Two events within a few days of each other recently underscored the perplexing quality of the debate over gay rights in the United States.
The first was a celebration of tolerance and a memorial to the awful things that happen when antipathy consumes people. At a home in suburban Maryland, a group that crossed the lines of party and ideology came together to honor the decision of a group of gay rights leaders to raise $1.5 million for Washington's Holocaust Museum. The gesture, said David Mixner, a key organizer of the effort, was to demonstrate appreciation for a museum that teaches the consequences of "unchecked hatred, unchecked bigotry, unchecked intolerance."
Mixner's initiative was warmly welcomed by the museum and by a range of figures inside and outside the Jewish community, some of whom might have been surprised a few years ago to find common ground at such an occasion. "It was a lovely event," said Leonard Garment, who represented Richard Nixon's White House 25 years ago in discussions with Mixner, a prime mover in the 1969 Moratorium against the Vietnam War.
Then, two days later, voters in Austin, Texas, overwhelmingly backed the repeal of a law that offered insurance benefits to the unmarried partners of city employees, including both straight and gay couples. The vote in one of the country's liberal citadels was another setback for gay-rights groups and a victory for conservative churches that pressed the referendum against the ordinance.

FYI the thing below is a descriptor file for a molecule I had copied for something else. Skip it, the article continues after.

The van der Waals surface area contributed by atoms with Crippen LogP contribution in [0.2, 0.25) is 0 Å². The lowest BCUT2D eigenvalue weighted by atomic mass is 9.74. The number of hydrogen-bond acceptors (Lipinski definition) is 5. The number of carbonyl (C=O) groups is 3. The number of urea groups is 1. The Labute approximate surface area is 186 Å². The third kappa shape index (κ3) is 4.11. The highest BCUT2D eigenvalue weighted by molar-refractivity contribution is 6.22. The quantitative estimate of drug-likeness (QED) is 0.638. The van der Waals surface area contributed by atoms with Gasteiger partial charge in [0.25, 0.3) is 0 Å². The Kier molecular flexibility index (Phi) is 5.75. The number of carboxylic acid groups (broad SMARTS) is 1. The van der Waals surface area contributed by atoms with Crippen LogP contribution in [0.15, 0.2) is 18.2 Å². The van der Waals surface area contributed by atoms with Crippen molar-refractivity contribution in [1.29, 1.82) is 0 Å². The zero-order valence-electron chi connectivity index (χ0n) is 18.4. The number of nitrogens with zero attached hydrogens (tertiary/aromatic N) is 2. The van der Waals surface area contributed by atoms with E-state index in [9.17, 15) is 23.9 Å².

There's an easy way to try to explain the difference between the two events. As a rule, the well-to-do - such as those gathered in Maryland - are more liberal than others on social questions such as gay rights.
But this explanation is not satisfactory because it doesn't take into account the difference between what was being affirmed in each place. The Maryland event was unifying because it's impossible for reasonable and humane people not to agree on the horror of the Holocaust. David Ifshin, a Washington lawyer who was host to the event, argued correctly that one need not "approve of a lifestyle" to oppose bigotry against gays and lesbians - or against anyone else.
The issue in Austin was more complicated, involving the use of public money to provide insurance for unmarried partners of city employees. The gay-rights issue alone did not explain the margin of defeat, according to Tim Weltin, executive director of the Travis County Democratic Party. He told The Washington Post's Sue Anne Pressley that many voters supported repeal not because of anti-gay sentiment but because they disapproved of unmarried heterosexuals living together and didn't think the city should help support that lifestyle.
The difficulty with the gay-rights issue is that while it's easy to draw such fine distinctions in the abstract, the debate itself is rarely abstract for those in the midst of it. …